A boom operator instructor from the 22nd Air Refueling Wing at McConnell Air Force Base in Kansas won the Air Force’s first Spark Tank innovation prize for creating a new, more ergonomic platform for operators like himself.
Master Sgt. Bartek Bachleda received the prize Thursday at the Air Force Association’s Air Warfare Symposium in Orlando, Florida.
His idea was chosen out of a pool of six finalists by Air Force senior leaders and industry partners, the Air Force said in a release.
Bachleda and the other five finalists will receive funding or senior leader support to move forward with their ideas, according to the Air Force.
In a video, Bachleda said that the idea for his new platform was sparked when his wing commander came around asking if boom operator instructors were having any problems. In the conversation that followed, it emerged that back and neck issues had become a frequent ailment due to problems with the current boom pod design and cushion.
Gen. Dave Goldfein is recovering from Bell's palsy, a condition in which facial muscles are temporarily paralyzed.
Bachleda began redesigning the platform with the idea of adding a new chin rest, and went on to completely redesign its cushion. The new platform raises the hips of a boom operator instructor lying prone.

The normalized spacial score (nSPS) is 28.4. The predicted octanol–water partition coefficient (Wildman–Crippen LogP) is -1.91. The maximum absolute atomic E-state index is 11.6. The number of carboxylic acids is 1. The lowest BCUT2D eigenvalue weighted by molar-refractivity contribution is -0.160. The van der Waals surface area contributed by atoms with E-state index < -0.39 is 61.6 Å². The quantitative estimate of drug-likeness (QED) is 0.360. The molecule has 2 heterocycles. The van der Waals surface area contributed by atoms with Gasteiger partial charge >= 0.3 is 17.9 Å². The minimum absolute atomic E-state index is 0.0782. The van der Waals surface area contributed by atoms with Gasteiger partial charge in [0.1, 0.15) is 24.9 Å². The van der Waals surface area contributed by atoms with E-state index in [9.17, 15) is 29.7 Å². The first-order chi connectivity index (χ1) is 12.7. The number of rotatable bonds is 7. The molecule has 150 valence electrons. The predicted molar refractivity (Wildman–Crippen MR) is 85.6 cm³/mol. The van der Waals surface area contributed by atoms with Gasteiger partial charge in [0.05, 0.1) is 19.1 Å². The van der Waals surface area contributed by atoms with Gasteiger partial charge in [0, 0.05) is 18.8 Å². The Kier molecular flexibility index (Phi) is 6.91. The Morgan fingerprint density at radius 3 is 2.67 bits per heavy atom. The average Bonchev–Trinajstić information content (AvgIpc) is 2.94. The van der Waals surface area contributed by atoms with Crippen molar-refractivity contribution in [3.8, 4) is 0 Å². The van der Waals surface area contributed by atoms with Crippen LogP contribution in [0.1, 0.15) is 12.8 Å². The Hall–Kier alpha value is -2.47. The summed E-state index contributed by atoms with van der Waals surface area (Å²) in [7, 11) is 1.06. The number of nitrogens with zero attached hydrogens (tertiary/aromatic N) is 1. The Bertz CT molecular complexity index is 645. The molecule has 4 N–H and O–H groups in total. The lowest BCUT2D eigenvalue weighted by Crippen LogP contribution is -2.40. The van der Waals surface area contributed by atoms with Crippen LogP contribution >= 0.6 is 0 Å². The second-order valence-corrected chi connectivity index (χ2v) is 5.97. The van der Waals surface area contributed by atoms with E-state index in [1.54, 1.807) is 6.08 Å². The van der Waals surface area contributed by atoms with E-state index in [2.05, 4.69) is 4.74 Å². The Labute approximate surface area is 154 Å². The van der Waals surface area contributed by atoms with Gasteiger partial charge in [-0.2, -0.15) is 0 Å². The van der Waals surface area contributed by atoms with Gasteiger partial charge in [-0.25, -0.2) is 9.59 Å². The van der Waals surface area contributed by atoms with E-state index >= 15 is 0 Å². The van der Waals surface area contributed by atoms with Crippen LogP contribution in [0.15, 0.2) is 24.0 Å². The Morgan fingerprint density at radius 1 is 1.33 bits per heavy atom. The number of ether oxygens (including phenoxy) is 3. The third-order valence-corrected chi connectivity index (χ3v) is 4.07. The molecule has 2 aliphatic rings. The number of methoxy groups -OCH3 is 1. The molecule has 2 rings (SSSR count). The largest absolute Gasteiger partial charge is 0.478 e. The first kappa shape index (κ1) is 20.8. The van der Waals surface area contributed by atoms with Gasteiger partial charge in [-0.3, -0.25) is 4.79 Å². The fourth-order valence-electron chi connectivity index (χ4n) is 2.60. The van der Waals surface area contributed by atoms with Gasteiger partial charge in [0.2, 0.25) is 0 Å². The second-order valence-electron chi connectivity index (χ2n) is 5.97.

The other Spark Tank ideas included:
- A more efficient way to collect and sort spent brass casings from fired bullets and remove cartridges that have not yet been fired. The Air Force now sells its spent brass for recycling, but unfired cartridges have to be sorted and removed by hand. The new “Brass to Bucks” system uses a machine to sort the brass. It was developed by 1st Lt. James Eimers of the 90th Munitions Squadron at F.E. Warren Air Force Base in Wyoming.
- A mobile pod stand developed by Senior Airman Christopher Caruso of the 31st Aircraft Maintenance Squadron at Aviano Air Base in Italy. This stand is intended to make it easier for maintainers to perform maintenance or op checks on pods.
- An augmented reality training system for maintainers called MOTAR, or Maintenance Operations and Training Augmented Reality, developed by Master Sgt. Thomas Crider at the 164th Airlift Wing at the Memphis Air National Guard Base in Tennessee.
- An Air Force Connect mobile app, developed by four airmen at Air Force Reserve Command. This app allows an airman to pair a Common Access Card reader with a mobile device, login with the CAC, and start browsing websites secured by the CAC.
- A program that displays airfield restrictions and limitations, created by civilians at Air Mobility Command at Scott Air Force Base in Illinois.